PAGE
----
but I am as weak as a woman; and I beg the world not to smile, but pity me.



I HAD never quitted the lady's hand all this time, and had held it so long that it would have been indecent to have let it go, without first pressing it to my

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lips: the blood and spirits, which had suffered a revulsion from her, crowded back to her as I did it.

Now the two travellers, who had spoke to me in the coach-yard, bappened at that crisis to be passing by, and, observing our communications, naturally took

into their heads that we must be man and wife at least; so, stopping as soon as they came up to the door of the remise, the one of them, who was the Inquisitive Traveller, asked us if we set out for Paris the next morning?....I could only answer for myself, I said; -- and the lady added, she was for Amiens.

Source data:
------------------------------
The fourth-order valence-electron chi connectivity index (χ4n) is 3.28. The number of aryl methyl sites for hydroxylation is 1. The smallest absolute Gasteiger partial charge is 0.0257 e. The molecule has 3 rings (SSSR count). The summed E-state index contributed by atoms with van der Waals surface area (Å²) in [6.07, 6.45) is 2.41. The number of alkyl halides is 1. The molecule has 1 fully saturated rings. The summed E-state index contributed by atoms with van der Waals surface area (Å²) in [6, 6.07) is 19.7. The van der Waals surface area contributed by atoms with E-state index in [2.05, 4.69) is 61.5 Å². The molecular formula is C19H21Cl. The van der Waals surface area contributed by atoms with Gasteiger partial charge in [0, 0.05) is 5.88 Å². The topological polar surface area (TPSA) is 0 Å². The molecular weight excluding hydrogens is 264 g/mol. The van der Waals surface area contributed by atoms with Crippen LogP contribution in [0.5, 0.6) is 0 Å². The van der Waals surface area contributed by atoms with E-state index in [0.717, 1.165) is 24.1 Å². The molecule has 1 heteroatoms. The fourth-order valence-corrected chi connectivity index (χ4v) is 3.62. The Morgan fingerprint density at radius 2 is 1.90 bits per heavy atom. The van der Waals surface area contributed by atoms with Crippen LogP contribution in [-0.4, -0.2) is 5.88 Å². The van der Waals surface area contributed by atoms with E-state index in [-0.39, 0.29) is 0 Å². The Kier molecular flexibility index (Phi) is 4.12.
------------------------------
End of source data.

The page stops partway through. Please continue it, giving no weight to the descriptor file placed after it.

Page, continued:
We dined there yesterday, said the Simple Traveller . . . . You go directly through the town, added the other, in your road to Paris. I was going to return a thousand thanks for the intelligence that Amiens was in the road to Paris; but, upon pulling out my poor monk's little horn box to take a pinch of snuff, I made them a quiet bow, and wished them a good passage to Dover. - They left us alone.

Now where would be the harm, said I to myself, if I was to beg of this distressed lady to accept of half of


chaise ? and what mighty mischief could ensue?

Every dirty passion and bad propensity in my nature took the alarm as I stated the proposition: It will oblige you to have a third horse, said Avarice, which will put twenty livres out of your pocket. You know not what she is, said Caution; or what scrapes the affair may draw you into, whisper'd Cowardice.

- Depend upon it, Yorick, said Discretion, 'twill be said you went off with a mistress; and came, by assignation, to Calais for that purpose.

You can never after, cried Flypocrisy, aloud, Sentimental Journey, etc.